Praise for First Edition:"Actually makes enjoyable bedtime reading, since Mellor's style is easy and interesting. Case studies bring the book alive."—Special Children"Good sound advice for those involved in teacher training."—Educational Psychology in PracticeThis updated edition of Nigel Mellor's bestselling Attention Seeking: A Practical Solution in the Classroom focuses on solving the challenges raised by attention-seeking behavior, both in regular classrooms and in pre-school settings. Drawing on more than 20 years' experience working with teachers and parents, the author's approach is down to earth, encouraging, and challenging. Useful both as a reference and a practical guide, the second edition offers a new easy-to-follow layout, with chapters containing practical techniques, new case study materials, and updated references. Other new features include: A 10 step program of clear strategies Guidelines for using stories Discussion of problems with time-out Current information on ADHD, chaos, autism, language problems, and attachmentIdeas for managing parent meetings in schoolWritten for staff in nurseries and schools (mainstream and special), and for lecturers and researchers in departments of education, this resource is ideal for anyone wanting to understand more about attention seeking and how to help the young people who exhibit this behavior.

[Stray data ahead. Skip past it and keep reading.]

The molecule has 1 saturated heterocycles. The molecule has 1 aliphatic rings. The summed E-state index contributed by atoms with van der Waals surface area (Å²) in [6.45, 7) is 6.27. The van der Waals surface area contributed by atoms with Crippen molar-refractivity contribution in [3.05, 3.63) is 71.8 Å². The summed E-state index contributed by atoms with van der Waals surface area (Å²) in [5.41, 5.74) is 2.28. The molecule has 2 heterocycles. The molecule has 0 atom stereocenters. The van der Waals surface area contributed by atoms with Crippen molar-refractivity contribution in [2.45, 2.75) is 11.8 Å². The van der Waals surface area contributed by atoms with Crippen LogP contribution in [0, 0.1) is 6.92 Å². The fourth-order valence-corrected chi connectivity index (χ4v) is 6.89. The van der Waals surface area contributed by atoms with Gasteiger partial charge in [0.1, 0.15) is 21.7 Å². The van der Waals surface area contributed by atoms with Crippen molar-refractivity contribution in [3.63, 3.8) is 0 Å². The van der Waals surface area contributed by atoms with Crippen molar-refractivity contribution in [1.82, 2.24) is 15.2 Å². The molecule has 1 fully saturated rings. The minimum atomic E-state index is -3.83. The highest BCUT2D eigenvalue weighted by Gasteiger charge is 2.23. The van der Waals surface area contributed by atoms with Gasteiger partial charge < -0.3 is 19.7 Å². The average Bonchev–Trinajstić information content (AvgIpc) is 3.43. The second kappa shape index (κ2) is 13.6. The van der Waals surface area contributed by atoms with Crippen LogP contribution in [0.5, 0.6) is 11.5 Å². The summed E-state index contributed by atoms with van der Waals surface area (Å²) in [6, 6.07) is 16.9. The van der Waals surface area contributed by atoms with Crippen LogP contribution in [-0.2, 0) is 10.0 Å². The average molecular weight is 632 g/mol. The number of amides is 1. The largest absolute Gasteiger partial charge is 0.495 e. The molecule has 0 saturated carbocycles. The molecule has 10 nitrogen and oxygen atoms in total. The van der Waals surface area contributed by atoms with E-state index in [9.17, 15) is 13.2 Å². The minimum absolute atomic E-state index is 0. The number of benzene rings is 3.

Sounds Familiar? The Attention Seeking Child in Class

Sounds Familiar? The Attention Seeking Child in Class

Sounds familiar? The attention seeking child in class

As an introduction to the topic of attention seeking in class, it can be very instructive first of all to call upon your own experience. One problem, however, in considering attention seeking behaviours is that almost anything could fall into this category - from nose picking to screaming. There is no simple checklist of ‘symptoms’.

Here is an observation of Norman Young during one English lesson. He was constantly seeking attention in a variety of obvious and not so obvious ways. One pattern of his behaviour took some time to conceptualise; we called it ‘playing drums’. Imagine a child sitting at his desk, jiggling about, moving all four limbs in rhythm and ...

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